One girl bought herself the same breeches you planned on getting. Another kid gave his horse the same name you had been saving for your future pony. Perhaps a trainer left following a disagreement. Possibly somebody demanded more individual attention during a group lesson. How should you react to any of these events?
Conflict is a very real part of growing up. Learning to navigate this territory can be both confusing and frustrating, but ignoring it altogether can lead to repressed anger. When it happens at the barn, the very place that is supposed to bring you joy, the situation can worsen.
So what is a barn kid to do?
1. Stay calm.
If your conflict involves you and another person, don’t escalate matters. This person might make you angry, but blowing up will only make the situation worse. Believe it or not, mouthing off or raising your voice will not make you feel better. In fact, it has the opposite effect. Studies show that these reactions can actually make you feel even more stressed. Consider talking to the person face-to-face to clear the air and move on. Bring in a third person to mediate if necessary, perhaps an adult or someone who can honestly stay neutral.
2. Tell an adult if there is bullying.
If you believe that you are the target of malicious gossip, alienation, or any sort of physical intimidation, tell your parents or a trusted grownup. They can alert the trainers and other parents. Nobody should have to face any sort of bullying, and the adults should say that type of behavior is completely unacceptable.
For your own well-being, don’t dwell on revenge or self-pity. If you begin to believe that you deserved the bullying, your self-esteem takes a major hit. Talk to somebody about this—perhaps a school counselor—and know that you deserve respect as much as everyone else.
3. If it’s not about you, stay out of it.
If there is conflict between other kids, leave it alone. Some folks love lurking around other people’s drama. Those people don’t offer genuine solutions—they’re only there to stir the pot. Don’t be a nosy drama-tourist.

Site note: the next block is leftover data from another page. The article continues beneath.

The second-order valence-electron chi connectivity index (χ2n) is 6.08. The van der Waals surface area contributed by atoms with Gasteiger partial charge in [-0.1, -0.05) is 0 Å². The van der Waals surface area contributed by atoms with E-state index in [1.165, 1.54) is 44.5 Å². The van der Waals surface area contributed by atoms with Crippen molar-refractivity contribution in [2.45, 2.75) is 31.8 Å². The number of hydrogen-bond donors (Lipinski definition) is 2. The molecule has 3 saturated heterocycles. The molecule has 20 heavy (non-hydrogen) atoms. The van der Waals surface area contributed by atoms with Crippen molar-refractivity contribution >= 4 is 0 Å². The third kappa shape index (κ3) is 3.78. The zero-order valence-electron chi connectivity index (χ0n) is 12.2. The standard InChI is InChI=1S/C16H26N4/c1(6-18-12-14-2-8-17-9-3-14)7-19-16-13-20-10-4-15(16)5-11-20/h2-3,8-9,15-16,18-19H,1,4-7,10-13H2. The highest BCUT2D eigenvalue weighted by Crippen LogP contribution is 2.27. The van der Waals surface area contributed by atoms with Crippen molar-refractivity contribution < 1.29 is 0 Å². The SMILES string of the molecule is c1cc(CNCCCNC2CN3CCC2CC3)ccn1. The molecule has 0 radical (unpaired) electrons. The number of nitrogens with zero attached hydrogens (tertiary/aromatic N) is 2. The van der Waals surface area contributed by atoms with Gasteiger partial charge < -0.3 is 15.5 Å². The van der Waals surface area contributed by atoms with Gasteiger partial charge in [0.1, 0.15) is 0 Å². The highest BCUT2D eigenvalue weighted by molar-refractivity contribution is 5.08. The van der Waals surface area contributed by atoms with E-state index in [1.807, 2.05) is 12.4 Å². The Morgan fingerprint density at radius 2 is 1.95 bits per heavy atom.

Instead, be the person who can sincerely listen to a friend who needs help solving a problem. Unless someone else’s conflict begins to affect you directly, let them work it out while you enjoy riding your horse.
4. You can be friends with everyone.
In times of conflict, friends might feel pressured to take sides. This is unfair. If a conflict doesn’t involve you, then there’s no reason you can’t say, “I like both of you and I refuse to choose between you.” This will happen more often than you may realize in your life. You don’t have to avoid certain people due to their feuds with somebody else.
5. Avoid pettiness.
Be honest with yourself: how many conflicts arise over really silly things? Somebody might have looked at you funny. Somebody else wore the same riding outfit as you. These are things you can laugh off. In a week’s time, you will have completely forgotten about them. Time at the barn is too precious to waste on something that doesn’t really matter.
6. Remember why you are at the barn in the first place.
You may have a great community at the barn, but remember that you’re there because you love horses. Whether you have your own pony or are riding lesson horses, you have a wonderful opportunity to bond with a beautiful animal who trusts you. You are learning horsemanship and responsibility as well. This is no place for riffs or tiffs!
This article originally appeared in the May/June 2019 issue of Young Rider magazine. Click here to subscribe!